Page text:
Not long after, Sullivan began working with Dr Peter Farrell (BE(Chem) ’64), who was looking for investment opportunities in medical advances. This led to the first commercial production of the machine through a company called ResCare, which later became ResMed. A major advance emerged in 1990 from the ongoing work by Sullivan and Bruderer in the form of a new design element called the “bubble mask”. This provided a new level of comfort and sealing, and gave a competitive advantage as the nascent ResCare entered the major US market.
Starting with just nine employees in 1989, ResMed now employs well over 6000 people, operates in 100 countries and is considered one of the most successful commercialisations of a medical advance ever achieved.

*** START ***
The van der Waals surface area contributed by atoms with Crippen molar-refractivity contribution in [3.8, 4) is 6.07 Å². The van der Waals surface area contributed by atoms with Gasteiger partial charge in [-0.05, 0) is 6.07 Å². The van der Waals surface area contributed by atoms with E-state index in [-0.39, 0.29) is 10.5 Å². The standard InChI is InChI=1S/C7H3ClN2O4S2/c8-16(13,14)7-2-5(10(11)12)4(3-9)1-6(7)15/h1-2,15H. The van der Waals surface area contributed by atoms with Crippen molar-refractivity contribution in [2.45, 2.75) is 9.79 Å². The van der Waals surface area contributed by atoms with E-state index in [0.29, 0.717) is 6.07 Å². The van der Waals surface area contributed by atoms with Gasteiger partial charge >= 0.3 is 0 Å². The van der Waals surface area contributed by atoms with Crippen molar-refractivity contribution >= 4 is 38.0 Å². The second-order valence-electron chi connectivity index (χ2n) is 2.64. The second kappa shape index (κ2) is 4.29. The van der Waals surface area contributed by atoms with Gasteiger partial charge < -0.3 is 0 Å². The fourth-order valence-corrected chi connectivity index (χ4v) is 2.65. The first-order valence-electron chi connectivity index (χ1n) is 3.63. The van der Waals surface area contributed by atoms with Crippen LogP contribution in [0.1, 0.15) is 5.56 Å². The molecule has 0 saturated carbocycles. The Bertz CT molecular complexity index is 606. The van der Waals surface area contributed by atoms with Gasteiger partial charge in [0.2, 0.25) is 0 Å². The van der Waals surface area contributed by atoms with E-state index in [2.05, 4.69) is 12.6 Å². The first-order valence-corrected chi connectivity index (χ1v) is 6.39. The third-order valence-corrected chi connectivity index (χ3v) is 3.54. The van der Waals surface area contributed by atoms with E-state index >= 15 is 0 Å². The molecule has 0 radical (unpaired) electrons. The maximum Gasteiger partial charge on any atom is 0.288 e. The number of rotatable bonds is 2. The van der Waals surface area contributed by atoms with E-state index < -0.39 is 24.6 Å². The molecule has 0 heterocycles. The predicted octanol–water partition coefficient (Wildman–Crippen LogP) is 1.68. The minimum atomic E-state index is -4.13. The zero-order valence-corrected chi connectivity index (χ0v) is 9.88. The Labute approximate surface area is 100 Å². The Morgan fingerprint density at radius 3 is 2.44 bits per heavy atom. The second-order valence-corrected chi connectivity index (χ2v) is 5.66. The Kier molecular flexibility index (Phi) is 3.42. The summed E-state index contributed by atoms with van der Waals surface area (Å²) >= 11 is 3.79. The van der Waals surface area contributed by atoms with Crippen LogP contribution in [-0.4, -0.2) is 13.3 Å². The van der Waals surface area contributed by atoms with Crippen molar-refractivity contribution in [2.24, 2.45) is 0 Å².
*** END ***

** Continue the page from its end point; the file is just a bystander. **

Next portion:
Sullivan has had a long association with the University of Sydney, which began with him being taken to an open day when he was a teenager. For the first time, he became aware of the science of physiology, which deals with the mechanics of the human body. Sullivan had found his path. He excelled at his studies and went on to demonstrate drive, initiative and creative thinking in everything he did.
Another vital ingredient of his work, and something he believes in passionately, is the University of Sydney’s bridge between medical research and clinical treatment. When the Blackburn Building opened in the 1930s thanks to a grant from the Rockefeller Foundation in the United States, that bridge was literal, with a footbridge allowing researchers to walk from what was then the Rockefeller New Medical School Building, to Royal Prince Alfred Hospital.